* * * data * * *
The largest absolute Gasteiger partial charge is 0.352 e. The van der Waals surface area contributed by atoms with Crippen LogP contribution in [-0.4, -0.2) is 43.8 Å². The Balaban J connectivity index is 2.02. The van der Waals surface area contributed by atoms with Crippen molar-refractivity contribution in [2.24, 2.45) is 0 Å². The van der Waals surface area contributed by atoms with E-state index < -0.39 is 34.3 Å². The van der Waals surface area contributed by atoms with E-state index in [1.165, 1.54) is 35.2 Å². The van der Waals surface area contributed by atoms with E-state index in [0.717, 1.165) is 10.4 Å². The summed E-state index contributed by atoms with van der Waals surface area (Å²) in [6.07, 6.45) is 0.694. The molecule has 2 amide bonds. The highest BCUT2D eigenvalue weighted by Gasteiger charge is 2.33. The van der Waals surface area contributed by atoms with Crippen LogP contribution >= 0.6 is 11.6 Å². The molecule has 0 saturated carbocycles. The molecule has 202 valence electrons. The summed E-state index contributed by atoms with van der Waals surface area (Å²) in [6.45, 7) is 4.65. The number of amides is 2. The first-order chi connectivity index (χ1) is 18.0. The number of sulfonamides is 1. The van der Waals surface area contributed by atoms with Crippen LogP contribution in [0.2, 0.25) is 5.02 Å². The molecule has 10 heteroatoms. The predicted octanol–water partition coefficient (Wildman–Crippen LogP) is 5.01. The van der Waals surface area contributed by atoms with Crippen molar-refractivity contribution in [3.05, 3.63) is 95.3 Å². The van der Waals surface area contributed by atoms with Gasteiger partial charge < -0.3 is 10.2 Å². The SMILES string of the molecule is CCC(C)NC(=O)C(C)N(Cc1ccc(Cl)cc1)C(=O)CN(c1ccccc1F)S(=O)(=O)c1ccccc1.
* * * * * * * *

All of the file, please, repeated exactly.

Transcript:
The largest absolute Gasteiger partial charge is 0.352 e. The van der Waals surface area contributed by atoms with Crippen LogP contribution in [-0.4, -0.2) is 43.8 Å². The Balaban J connectivity index is 2.02. The van der Waals surface area contributed by atoms with Crippen molar-refractivity contribution in [2.24, 2.45) is 0 Å². The van der Waals surface area contributed by atoms with E-state index < -0.39 is 34.3 Å². The van der Waals surface area contributed by atoms with E-state index in [1.165, 1.54) is 35.2 Å². The van der Waals surface area contributed by atoms with E-state index in [0.717, 1.165) is 10.4 Å². The summed E-state index contributed by atoms with van der Waals surface area (Å²) in [6.07, 6.45) is 0.694. The molecule has 2 amide bonds. The highest BCUT2D eigenvalue weighted by Gasteiger charge is 2.33. The van der Waals surface area contributed by atoms with Crippen LogP contribution >= 0.6 is 11.6 Å². The molecule has 0 saturated carbocycles. The molecule has 202 valence electrons. The summed E-state index contributed by atoms with van der Waals surface area (Å²) in [6.45, 7) is 4.65. The number of amides is 2. The first-order chi connectivity index (χ1) is 18.0. The number of sulfonamides is 1. The van der Waals surface area contributed by atoms with Crippen LogP contribution in [0.2, 0.25) is 5.02 Å². The molecule has 10 heteroatoms. The predicted octanol–water partition coefficient (Wildman–Crippen LogP) is 5.01. The van der Waals surface area contributed by atoms with Crippen molar-refractivity contribution in [3.05, 3.63) is 95.3 Å². The van der Waals surface area contributed by atoms with Gasteiger partial charge < -0.3 is 10.2 Å². The SMILES string of the molecule is CCC(C)NC(=O)C(C)N(Cc1ccc(Cl)cc1)C(=O)CN(c1ccccc1F)S(=O)(=O)c1ccccc1.